Higher Vision: Why Jesus’s Morality Is Better Than Ours

Photo by hermaion
Photo by hermaion

“Morality is the herd-instinct in the individual,” Friedrich Nietzche wrote. Einstein said, “A man’s ethical behaviour should be based effectually on sympathy, education, and social ties and needs.”

Morality, in other words, is determined by our surroundings: by the needs, expectations, and ties of the people around us.


Nietzche and Einstein got it right, partly. The word morality derives from the idea of mores, “the customs, values, and behaviors” that govern a society, whether through law or simply through cultural pressure. Every society has cultural mores by which we judge behavior, set expectations for another, and separate those who are acceptable from those who are not.

That’s why nonconformity is such a crime against society and why shame is such a significant part of traditional morality: shame is what happens when our behavior doesn’t conform to social expectations and we are put out of the tribe. In our society as in every other, shame is one of the primary ways we keep one another in line. Just ask Twitter.

In our age of moral relativism, many voices cry out that traditional morals are just a cover for control, for manipulation, for the shameless shaming of one another. Traditional morals are there to force us to conform, and so they are evil.

The Bible’s unique claim is a morality that isn’t based in society’s needs and expectations but in the character of a transcendent God. That’s why Judeo-Christian thinking has always insisted that morality is absolute, not relative.


At this point in Matthew 5 we’ve reached the beginning of Jesus’s moral teachings: a set of six teachings that are rooted in the morality of the Mosaic Covenant but transcend it. Jesus, like Moses, relates a vision of morality that goes deeper and higher than the mores of society, and this time he leaves shame behind completely.

Because here’s the thing: a lot of human morality—traditional, postmodern, and every other kind—IS about control, manipulation, and shame.

We do reward conformity and punish nonconformity. That’s how the human race survives with sin in the camp. We control and shame people so they don’t become murderers, so they don’t act out every twisted fantasy they have, so there are social consequences to keep them cowed. Yes, sometimes it backfires on us and the “misfits” go on a killing spree, but for the most part it works.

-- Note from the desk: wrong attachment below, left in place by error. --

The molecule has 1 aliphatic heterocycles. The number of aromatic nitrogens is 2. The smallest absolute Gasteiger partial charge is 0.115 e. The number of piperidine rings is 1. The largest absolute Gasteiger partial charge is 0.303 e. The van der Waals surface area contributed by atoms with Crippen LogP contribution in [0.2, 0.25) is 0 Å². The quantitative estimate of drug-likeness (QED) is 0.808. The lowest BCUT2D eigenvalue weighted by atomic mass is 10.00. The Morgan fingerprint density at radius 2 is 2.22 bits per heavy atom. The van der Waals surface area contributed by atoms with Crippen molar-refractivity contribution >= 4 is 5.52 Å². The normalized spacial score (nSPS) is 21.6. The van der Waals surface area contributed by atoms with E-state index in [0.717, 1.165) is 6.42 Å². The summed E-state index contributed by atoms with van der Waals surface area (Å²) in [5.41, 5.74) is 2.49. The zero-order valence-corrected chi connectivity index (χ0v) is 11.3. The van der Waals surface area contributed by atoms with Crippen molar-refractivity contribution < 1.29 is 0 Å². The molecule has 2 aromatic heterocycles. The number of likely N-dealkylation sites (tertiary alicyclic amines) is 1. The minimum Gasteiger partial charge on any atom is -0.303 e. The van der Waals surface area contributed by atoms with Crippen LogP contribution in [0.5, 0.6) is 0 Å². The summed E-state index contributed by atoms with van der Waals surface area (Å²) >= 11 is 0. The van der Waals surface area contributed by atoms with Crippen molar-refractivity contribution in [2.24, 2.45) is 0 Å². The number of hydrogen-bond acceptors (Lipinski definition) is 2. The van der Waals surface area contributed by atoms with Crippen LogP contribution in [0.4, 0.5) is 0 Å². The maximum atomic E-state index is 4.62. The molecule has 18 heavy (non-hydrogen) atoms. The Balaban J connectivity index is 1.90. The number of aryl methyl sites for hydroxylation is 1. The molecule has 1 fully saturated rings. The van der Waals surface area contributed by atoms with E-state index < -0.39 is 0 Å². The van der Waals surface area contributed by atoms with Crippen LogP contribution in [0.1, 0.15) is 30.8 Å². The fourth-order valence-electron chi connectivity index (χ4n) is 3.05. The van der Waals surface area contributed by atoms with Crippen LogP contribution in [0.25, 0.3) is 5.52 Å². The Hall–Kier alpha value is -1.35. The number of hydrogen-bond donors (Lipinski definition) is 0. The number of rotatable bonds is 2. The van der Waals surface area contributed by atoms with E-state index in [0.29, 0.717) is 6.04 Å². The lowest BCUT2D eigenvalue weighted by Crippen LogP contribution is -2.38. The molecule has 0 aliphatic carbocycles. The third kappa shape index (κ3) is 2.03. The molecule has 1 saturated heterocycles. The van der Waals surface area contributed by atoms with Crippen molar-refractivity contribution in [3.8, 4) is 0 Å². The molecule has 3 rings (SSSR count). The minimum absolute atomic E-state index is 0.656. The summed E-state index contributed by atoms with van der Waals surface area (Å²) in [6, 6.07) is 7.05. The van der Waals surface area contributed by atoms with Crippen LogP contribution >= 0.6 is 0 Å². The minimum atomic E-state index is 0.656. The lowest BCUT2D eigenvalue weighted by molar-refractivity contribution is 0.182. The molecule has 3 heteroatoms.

The fear of shame probably averts a lot more evil than strength of conscience does.

That’s why certain sins suddenly become rampant as soon as the media, the government, and the entertainment industry approve them. They’re no longer shamed, so a lot more people suddenly feel free to carry them out. It’s not that people are worse than they used to be; “young people” haven’t come loose from their moorings. We’ve just changed the moorings as a society. That’s what morality is.

So yes, people who feel that morality is all about control are feeling something true, to an extent. I’m not bashing morality. We need it. But I am saying that human morality, based on “sympathy, education, and social ties and needs,” is a poor substitute for the real thing—for morality that is not only based in the character of God but sourced in our hearts.


Jesus’s vision is not about conforming to social norms. It has nothing to do with living up to societal expectations or even creating new expectations, as many social reformers have done.

The William Wilberforces of history go after laws and culture, creating new norms which people must heed if they wish to be seen as decent and respectable. This is not a bad thing, but Jesus didn’t do it. He didn’t bother with externals at all. Instead he went straight for the heart.

We’ve already dealt with this at length: the righteousness Jesus taught was righteousness of the heart, coming out of a heart reconstituted after the good law of God.